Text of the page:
I know that I am loved. That is the best of all possible epitaphs I could possibly desire. And it’s a cheering enough thought to keep me occupied for as long as I get to be in the Here and Now. I guess my job is to pass it along to those in my immediate vicinity, my small orbit, so that they might be able to make the same claim.photo

All Things in Due Season

digital illustrationBoon Companions

When shadow steals across my eyes, when chill sits in my soul, when cries

Of hopelessness and bitter cold would turn me hard, regretful, old,

I turn my memory to when I cradled happiness, and then

Remember that what shaped me so was love, the kind I came to know

From those great luminaries whose wisdom it was to seek and choose,

From the remotest needful place, pursuit of happiness and grace,

Who told in kindly, teaching voice that peace and joy are bought by choice,

That when the frozen dark descends, we’ll find our light

among our friends.digital illustration

Hope Lives in Unexpected Places

photoTo the Astonishment of Angels

Where in the wilderness of life an adumbration points the way

From our benighted place, our strife and sorrows, to the sun of day,

A banner flares out on the breath of some great strength to give reprieve

To wearied lung and heart, from death to lift us to where we believe

Once more that goodness lies within, that kindness is courageous love,

That generosity’s akin to calling stars down from above

And handing them to needy souls to light their way to higher ground,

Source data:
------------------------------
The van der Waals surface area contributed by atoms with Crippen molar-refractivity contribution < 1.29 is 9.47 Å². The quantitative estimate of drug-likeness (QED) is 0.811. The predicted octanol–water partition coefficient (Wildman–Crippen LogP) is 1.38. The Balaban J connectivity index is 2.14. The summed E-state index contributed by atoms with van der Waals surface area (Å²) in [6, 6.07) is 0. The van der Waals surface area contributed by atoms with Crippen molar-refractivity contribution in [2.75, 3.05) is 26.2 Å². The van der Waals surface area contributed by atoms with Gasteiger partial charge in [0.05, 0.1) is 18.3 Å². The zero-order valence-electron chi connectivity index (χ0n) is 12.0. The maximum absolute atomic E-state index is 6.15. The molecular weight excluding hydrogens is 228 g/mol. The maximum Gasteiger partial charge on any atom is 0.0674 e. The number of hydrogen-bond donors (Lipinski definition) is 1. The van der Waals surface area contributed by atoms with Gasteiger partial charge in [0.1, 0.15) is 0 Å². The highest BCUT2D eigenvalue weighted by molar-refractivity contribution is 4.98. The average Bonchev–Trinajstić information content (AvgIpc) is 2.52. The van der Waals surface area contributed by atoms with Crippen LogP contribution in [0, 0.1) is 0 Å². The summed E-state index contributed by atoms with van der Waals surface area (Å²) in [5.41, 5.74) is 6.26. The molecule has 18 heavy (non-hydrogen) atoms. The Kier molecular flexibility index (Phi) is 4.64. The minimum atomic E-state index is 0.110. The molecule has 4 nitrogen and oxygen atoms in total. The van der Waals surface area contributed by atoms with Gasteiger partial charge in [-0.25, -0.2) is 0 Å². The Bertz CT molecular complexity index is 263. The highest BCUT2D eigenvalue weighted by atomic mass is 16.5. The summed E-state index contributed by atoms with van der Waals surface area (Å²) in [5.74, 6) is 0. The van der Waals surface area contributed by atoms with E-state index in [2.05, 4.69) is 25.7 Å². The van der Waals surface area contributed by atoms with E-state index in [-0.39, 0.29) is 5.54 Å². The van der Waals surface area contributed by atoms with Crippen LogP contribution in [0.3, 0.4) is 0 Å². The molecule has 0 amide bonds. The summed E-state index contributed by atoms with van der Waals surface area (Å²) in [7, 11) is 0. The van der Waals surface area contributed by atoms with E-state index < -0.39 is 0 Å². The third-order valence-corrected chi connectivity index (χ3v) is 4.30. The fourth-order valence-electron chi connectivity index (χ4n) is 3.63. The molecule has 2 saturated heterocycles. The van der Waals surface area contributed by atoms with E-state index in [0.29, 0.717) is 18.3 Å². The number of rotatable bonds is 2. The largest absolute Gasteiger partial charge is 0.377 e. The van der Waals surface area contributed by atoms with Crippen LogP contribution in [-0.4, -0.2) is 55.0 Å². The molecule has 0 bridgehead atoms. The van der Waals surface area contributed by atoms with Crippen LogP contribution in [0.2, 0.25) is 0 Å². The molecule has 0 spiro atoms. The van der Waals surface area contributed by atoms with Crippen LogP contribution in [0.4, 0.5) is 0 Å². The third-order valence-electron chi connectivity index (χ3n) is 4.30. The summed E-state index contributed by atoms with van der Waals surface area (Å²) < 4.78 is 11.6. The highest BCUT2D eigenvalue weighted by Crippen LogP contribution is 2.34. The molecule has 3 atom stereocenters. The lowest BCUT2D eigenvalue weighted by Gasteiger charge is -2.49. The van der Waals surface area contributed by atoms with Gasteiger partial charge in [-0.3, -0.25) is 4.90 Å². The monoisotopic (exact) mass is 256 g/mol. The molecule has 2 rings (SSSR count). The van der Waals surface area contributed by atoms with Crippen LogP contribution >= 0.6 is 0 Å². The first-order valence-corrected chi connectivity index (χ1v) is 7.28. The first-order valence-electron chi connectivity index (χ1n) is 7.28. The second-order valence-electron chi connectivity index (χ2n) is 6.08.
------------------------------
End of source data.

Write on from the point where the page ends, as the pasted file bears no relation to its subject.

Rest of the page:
And that small songs pierce blazing holes in prison walls with their mere sound—

Here in the bitter night and cold, when such a beacon lights a spark

To guide us forward, as of old, let us rise up and leave the dark

And carry all our fellows, too, to those bright, grand palatial places

Where in the wilderness the true angelic joy renews its graces.photo

Endless Sleep that Needs No Dreams

Cadence at Evening

Slow as the settling of the sun
Upon the western shore and lees
Where nightingales call from the trees,
Watching the honeyed daylight run—

Slow as the shifting motes of time
That sift and spin in lamp-lit rays,
Fall lazily to dust and haze
And love, ineffably sublime—

Slow as the sleeping breath when dreams
Have ceased, and thought receded to
The farthest corners, shaded blue
To inky black, to flow in streams—

Slow as the silently locked door
Was, to admit all at the last
Where wonder waits that, long held fast,
Now pulls us inward evermore—

Slow as the parting of that night
Which closes day with one last kiss,
Night languorous with hymns like this,
Draws us toward slowly growing light—photo

Ruined by Love—and That’s Not a Bad Thing

Image

digital illustration from a photomontage + text